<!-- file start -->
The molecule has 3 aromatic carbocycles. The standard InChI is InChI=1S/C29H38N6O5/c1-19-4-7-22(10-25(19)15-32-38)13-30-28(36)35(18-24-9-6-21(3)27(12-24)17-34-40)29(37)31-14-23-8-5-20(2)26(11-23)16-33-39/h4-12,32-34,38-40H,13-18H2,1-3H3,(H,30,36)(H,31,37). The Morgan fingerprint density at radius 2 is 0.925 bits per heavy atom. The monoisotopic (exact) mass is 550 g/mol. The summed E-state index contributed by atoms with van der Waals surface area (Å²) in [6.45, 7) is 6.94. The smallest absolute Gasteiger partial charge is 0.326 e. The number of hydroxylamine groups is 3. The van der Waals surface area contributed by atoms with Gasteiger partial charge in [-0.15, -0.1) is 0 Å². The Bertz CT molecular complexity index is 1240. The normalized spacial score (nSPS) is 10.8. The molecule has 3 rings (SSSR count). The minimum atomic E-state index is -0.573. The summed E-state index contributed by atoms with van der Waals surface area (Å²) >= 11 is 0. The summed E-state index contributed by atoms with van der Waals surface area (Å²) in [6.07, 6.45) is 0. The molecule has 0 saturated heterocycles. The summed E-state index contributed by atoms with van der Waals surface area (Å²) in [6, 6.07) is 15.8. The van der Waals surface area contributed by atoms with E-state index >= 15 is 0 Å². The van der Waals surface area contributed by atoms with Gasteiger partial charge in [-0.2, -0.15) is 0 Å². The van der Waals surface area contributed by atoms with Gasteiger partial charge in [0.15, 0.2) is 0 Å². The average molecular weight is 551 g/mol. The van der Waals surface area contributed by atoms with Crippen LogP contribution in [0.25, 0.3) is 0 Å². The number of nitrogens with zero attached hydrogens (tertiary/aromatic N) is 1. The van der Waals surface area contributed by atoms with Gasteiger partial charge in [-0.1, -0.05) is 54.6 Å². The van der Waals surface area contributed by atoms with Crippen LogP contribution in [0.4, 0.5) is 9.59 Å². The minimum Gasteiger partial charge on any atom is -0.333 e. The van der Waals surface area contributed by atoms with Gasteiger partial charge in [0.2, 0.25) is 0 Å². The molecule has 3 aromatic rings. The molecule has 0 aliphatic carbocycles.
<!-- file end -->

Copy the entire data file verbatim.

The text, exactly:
The molecule has 3 aromatic carbocycles. The standard InChI is InChI=1S/C29H38N6O5/c1-19-4-7-22(10-25(19)15-32-38)13-30-28(36)35(18-24-9-6-21(3)27(12-24)17-34-40)29(37)31-14-23-8-5-20(2)26(11-23)16-33-39/h4-12,32-34,38-40H,13-18H2,1-3H3,(H,30,36)(H,31,37). The Morgan fingerprint density at radius 2 is 0.925 bits per heavy atom. The monoisotopic (exact) mass is 550 g/mol. The summed E-state index contributed by atoms with van der Waals surface area (Å²) in [6.45, 7) is 6.94. The smallest absolute Gasteiger partial charge is 0.326 e. The number of hydroxylamine groups is 3. The van der Waals surface area contributed by atoms with Gasteiger partial charge in [-0.15, -0.1) is 0 Å². The Bertz CT molecular complexity index is 1240. The normalized spacial score (nSPS) is 10.8. The molecule has 3 rings (SSSR count). The minimum atomic E-state index is -0.573. The summed E-state index contributed by atoms with van der Waals surface area (Å²) >= 11 is 0. The summed E-state index contributed by atoms with van der Waals surface area (Å²) in [6.07, 6.45) is 0. The molecule has 0 saturated heterocycles. The summed E-state index contributed by atoms with van der Waals surface area (Å²) in [6, 6.07) is 15.8. The van der Waals surface area contributed by atoms with E-state index >= 15 is 0 Å². The van der Waals surface area contributed by atoms with Gasteiger partial charge in [-0.2, -0.15) is 0 Å². The van der Waals surface area contributed by atoms with Gasteiger partial charge in [0.15, 0.2) is 0 Å². The average molecular weight is 551 g/mol. The van der Waals surface area contributed by atoms with Crippen LogP contribution in [0.25, 0.3) is 0 Å². The number of nitrogens with zero attached hydrogens (tertiary/aromatic N) is 1. The van der Waals surface area contributed by atoms with Gasteiger partial charge in [-0.1, -0.05) is 54.6 Å². The van der Waals surface area contributed by atoms with Crippen LogP contribution in [0.4, 0.5) is 9.59 Å². The minimum Gasteiger partial charge on any atom is -0.333 e. The van der Waals surface area contributed by atoms with Gasteiger partial charge in [0.2, 0.25) is 0 Å². The molecule has 3 aromatic rings. The molecule has 0 aliphatic carbocycles.